are having so few children, they are dying out.

Their economies are stagnating;
They face huge problems with social security.
You’ve heard it said that China
has “too many” people; in fact,
they face the same problems in later decades.

As does our country.
Our growth is mostly from immigration.

The problems we hear about with Social Security
are almost entirely because we have too few
new workers coming into the system.

Our schools have too few students.
Piqua isn’t growing; Ohio isn’t growing—
and our economy suffers as a result.

When the Lord is in charge—
there is always abundance—
not “too many people” or “too few resources”;
that is seeing things without spiritual vision.

God gives abundance—our world’s problem
is that we mismanage that abundance!

Notice those jars were there for another purpose.
But the Lord took them, and changed their purpose.
He will often do that with us.

Our day—our lives—
often unfold in ways we don’t expect.
Maybe we resent it; sometimes it means real sacrifice.
Still, the new wine our lives become
always proves to be the best of all!

8 comments:

Anonymous said...

Hi just wondering - tonight we celebrated the baptism of the Lord is that something that is correct?

Father Martin Fox said...

Anonymous:

I dunno; in the Roman Rite of the Catholic Church, the Baptism of the Lord was last Monday. As far as know, everywhere.

Anonymous said...

It was a Roman Catholic parish

Anonymous said...

Good homily. I particularly liked how you talked about how "large" (as in 4 or 5 children...) families should be seen as a GOOD abundance!

Father Martin Fox said...

Mara Joy:

Thanks.

I don't actually consider 5 children a "large" family, but I know that our society does.

Anonymous said...

Father,

I have heard that Jesus' question to Mary was more of a challenge; and invitatation to go deeper. As I understand it, "Woman" or "Man" was common parlance, although not towards one's mother! And when he said, "What has this to do with me?", he is actually inviting her to answer, to act upon what she knows. The other parallel drawn to this was the woman who refused to take "no" for an answer; the gentile woman who begged Jesus to cure her daughter by freeing her from demons. Jesus tells her, "It is not right to give to the dogs..." (sorry, forgot the rest, but Jesus clearly calls her a dog!). He wasn't really rebuking her; he was challenging her faith, and she responded. Mary also responded, knowing as well that Jesus would be obedient. I know thee is more to this but I don't have a formal theology background!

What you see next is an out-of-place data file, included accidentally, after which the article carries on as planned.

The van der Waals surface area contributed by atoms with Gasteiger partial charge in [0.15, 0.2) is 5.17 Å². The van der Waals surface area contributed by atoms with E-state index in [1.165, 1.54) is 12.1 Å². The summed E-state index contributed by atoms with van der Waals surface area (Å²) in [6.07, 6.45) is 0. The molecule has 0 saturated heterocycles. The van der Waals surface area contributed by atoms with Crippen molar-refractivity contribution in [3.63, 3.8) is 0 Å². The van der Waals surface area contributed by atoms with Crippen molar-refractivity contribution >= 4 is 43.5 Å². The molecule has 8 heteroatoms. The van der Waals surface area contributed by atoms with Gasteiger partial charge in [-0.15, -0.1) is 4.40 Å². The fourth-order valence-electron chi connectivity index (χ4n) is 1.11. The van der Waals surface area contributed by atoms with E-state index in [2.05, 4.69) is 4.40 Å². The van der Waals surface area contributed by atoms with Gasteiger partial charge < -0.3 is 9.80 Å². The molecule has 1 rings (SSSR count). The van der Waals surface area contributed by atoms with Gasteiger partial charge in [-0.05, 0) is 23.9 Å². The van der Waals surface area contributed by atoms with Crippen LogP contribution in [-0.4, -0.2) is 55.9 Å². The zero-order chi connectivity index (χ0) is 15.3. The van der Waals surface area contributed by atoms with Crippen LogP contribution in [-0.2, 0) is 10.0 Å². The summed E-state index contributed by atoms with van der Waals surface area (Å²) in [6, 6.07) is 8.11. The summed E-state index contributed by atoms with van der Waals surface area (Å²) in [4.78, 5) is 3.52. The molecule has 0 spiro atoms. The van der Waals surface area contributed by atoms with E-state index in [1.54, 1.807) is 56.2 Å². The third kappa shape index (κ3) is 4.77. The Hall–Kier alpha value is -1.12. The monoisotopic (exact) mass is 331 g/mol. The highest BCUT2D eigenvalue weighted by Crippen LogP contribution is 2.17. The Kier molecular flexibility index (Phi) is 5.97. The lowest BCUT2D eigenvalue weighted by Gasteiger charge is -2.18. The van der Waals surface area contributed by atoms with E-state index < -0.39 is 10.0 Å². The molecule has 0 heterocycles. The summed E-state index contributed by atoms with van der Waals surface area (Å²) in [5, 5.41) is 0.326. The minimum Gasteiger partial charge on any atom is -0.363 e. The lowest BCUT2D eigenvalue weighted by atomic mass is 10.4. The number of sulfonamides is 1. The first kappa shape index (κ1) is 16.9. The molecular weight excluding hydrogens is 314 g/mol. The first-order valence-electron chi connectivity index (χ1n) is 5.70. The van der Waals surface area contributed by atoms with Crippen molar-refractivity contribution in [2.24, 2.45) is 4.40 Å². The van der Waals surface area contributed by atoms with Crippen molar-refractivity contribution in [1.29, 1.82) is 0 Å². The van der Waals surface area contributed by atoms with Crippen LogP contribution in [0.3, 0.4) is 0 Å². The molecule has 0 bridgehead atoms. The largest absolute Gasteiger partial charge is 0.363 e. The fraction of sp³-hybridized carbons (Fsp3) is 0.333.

I recently took what I had learned and gave a talk on it (which I tanked...too overentusiastic about all the great messages in this Gospel!), and another thing that struck me as I prepped for it was the stone jars: used for abultions, cleansing the exterior. In MT 23:25, Jesus says to the Pharisees, "Woe to you, who cleanse the outside of your cups while the inside remains filthy" - paraphrased. So Jesus takes the containers for simple, impure water used for "purification", and not only purifies it, but fills them with something to be INGESTED, to cleanse the INTERIOR.

The more I learn about this reading, the more amazing it is to me. If I do manage to find a way to pay for Grad school, I think I could do an entire dissertation on any ONE of the verses! (with study, of course)...

Sorry so long, my overenthusiasm for this topic again...what are your thoughts on the idea of the "challenge" to Jesus and the parallel to the woman withstanding even being called a "dog", rising to the challenge?

If this was on the mark, is it something you can expand upon in a post? The idea is fascinating to me, and I suspect it would be to others as well.

(ok, you can ban me from making long-winded comments now....)

Father Martin Fox said...

Adoro Te:

Well, I offered my exegesis of this passage of John, but what you say could be right, too.

As to the passage in which Our Lord met the Canaanite woman: I think the reason the Lord says those shocking things is that he is expressing not his own view of her, but giving voice to what the Apostles think -- the woman's response serves as a lesson to them.

That doesn't mean you are incorrect, however.

Also, I like your thought about the stone jars.